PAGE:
Transport of Tryptophan and Other Amino Acids by Mammalian Erythrocytes

  • J. D. Young
  • J. C. Ellory
Part of the Journal of Neural Transmission book series (NEURAL SUPPL, volume 15)


Mammalian erythrocytes are known to have 4 distinct amino acid transport systems. The C system is found in sheep erythrocytes and is specific for neutral amino acids of intermediate size. Human cells lack the C system and have two alternative neutral amino acid transport mechanisms: the L system which is selective for large hydrophobic amino acids and a Na-dependent alanine-cysteine system. The L system is absent from ruminant and cat erythrocytes. Human, rabbit and cat cells, but not sheep erythrocytes, have a specific dibasic amino acid transport mechanism (Ly system). L-Tryptophan uptake by human erythrocytes is mediated by two routes: a saturable high-affinity transport mechanism selective for L-tryptophan and a low affinity uptake mediated by the L system. The saturable component of L-tryptophan transport occurs by a previously unidentified uptake system, and is the major route for L-tryptophan uptake at physiological substrate concentrations. This system is absent from sheep and cat erythrocytes.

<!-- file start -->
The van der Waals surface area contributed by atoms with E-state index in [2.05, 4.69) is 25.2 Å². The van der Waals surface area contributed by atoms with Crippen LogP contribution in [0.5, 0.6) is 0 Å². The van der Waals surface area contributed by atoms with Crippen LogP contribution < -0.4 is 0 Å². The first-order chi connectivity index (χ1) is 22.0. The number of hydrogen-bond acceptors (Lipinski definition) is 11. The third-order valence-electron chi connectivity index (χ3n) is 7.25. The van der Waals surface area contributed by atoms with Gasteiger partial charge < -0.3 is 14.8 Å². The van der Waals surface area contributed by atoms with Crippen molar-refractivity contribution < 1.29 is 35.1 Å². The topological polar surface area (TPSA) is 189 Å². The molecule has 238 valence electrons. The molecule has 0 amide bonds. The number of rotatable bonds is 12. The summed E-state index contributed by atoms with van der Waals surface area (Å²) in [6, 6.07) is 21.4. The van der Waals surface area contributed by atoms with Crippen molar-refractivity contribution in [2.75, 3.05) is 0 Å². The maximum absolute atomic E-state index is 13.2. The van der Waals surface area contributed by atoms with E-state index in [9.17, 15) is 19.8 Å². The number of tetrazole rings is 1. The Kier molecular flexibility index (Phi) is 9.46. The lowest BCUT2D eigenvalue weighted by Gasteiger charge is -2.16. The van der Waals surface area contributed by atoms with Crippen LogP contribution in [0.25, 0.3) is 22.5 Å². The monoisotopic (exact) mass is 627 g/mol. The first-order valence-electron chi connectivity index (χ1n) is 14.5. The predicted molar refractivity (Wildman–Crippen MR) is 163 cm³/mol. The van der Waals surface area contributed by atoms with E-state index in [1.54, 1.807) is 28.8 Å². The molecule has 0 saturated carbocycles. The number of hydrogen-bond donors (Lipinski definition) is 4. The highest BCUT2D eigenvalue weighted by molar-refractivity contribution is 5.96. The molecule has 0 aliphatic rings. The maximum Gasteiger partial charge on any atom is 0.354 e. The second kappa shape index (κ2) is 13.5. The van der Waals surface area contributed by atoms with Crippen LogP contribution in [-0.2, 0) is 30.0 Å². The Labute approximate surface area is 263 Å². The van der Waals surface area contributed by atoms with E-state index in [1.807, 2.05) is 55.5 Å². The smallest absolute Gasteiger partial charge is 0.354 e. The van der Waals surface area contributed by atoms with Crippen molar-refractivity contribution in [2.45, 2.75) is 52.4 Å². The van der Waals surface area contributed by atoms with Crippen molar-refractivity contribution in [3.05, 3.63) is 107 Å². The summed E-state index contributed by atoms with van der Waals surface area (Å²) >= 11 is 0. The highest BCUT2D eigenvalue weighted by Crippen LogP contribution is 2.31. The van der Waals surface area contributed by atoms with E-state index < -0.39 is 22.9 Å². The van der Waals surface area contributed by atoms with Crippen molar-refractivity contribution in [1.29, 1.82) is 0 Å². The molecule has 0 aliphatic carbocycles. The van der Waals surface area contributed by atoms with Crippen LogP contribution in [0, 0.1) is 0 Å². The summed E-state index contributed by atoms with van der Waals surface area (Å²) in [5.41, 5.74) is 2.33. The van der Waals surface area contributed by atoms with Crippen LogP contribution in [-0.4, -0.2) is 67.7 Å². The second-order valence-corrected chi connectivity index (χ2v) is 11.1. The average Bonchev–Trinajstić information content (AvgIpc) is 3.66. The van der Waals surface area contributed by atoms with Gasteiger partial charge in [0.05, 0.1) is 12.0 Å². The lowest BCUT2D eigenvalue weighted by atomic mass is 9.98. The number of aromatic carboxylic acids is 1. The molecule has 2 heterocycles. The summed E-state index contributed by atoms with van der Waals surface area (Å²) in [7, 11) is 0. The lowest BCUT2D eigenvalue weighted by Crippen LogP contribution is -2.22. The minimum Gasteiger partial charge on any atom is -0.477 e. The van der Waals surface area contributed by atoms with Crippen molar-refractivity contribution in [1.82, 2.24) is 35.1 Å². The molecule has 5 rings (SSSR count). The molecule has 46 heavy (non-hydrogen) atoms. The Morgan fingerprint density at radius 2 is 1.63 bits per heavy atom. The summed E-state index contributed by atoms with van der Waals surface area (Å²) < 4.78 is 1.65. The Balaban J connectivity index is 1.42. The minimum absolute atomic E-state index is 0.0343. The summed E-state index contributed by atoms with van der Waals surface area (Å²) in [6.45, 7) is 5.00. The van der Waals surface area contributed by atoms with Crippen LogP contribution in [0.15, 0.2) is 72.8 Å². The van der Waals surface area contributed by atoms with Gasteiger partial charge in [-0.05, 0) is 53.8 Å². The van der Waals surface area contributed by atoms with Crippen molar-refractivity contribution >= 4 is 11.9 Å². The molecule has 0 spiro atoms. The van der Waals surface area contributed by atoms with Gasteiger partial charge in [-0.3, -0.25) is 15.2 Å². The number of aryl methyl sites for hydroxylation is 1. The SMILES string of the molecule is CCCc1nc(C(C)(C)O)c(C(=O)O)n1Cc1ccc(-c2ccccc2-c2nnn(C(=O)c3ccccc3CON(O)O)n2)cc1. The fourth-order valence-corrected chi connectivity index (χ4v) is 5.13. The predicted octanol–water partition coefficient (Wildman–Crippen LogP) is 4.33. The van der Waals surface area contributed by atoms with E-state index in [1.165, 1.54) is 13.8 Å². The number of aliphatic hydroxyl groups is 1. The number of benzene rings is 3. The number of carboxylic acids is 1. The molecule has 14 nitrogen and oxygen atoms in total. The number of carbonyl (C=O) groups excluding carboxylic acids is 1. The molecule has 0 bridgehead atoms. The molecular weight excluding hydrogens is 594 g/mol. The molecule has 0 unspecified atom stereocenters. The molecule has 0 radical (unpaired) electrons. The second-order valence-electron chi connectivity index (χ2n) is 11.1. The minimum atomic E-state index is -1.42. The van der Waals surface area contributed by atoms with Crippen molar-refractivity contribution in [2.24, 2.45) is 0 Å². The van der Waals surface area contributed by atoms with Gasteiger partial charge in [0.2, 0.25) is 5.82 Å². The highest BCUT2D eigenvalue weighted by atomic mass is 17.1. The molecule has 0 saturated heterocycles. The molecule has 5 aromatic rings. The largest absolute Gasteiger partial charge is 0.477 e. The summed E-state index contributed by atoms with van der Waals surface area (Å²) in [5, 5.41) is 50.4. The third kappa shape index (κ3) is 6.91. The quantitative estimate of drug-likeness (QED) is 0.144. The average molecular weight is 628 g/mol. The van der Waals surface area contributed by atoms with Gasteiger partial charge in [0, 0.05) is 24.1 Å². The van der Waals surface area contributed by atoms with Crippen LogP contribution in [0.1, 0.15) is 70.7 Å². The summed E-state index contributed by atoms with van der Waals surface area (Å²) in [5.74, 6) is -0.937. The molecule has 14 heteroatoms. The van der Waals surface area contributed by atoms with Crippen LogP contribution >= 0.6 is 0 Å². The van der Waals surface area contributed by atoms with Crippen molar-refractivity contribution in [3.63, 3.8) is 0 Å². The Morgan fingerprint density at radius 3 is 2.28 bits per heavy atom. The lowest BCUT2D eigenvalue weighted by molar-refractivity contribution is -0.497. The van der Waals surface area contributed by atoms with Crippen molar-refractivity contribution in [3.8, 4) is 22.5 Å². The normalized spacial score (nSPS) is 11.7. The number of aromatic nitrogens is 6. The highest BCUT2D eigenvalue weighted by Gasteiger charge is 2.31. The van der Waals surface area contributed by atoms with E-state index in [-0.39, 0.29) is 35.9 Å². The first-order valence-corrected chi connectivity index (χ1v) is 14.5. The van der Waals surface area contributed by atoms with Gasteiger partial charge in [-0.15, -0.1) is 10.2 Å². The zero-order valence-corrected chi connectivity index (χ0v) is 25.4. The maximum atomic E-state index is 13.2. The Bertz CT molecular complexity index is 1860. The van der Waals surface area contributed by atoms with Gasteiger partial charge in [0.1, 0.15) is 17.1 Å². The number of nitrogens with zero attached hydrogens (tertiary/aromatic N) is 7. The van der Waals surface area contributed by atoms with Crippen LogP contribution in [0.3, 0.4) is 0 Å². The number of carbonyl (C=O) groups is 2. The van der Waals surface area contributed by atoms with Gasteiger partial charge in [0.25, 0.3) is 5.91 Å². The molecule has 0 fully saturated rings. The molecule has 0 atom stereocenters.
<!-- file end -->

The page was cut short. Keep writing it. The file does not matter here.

Human Erythrocyte Amino Acid Transport Neutral Amino Acid Sheep Erythrocyte Amino Acid Transport System 
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Copyright information

© Springer-Verlag Wien 1979

Authors and Affiliations

  • J. D. Young
    • 1
    • 2
  • J. C. Ellory
    • 1
    • 2
  1. 1.ARC Institute of Animal PhysiologyBabraham, CambridgeUK
  2. 2.Physiological LaboratoryCambridgeUK

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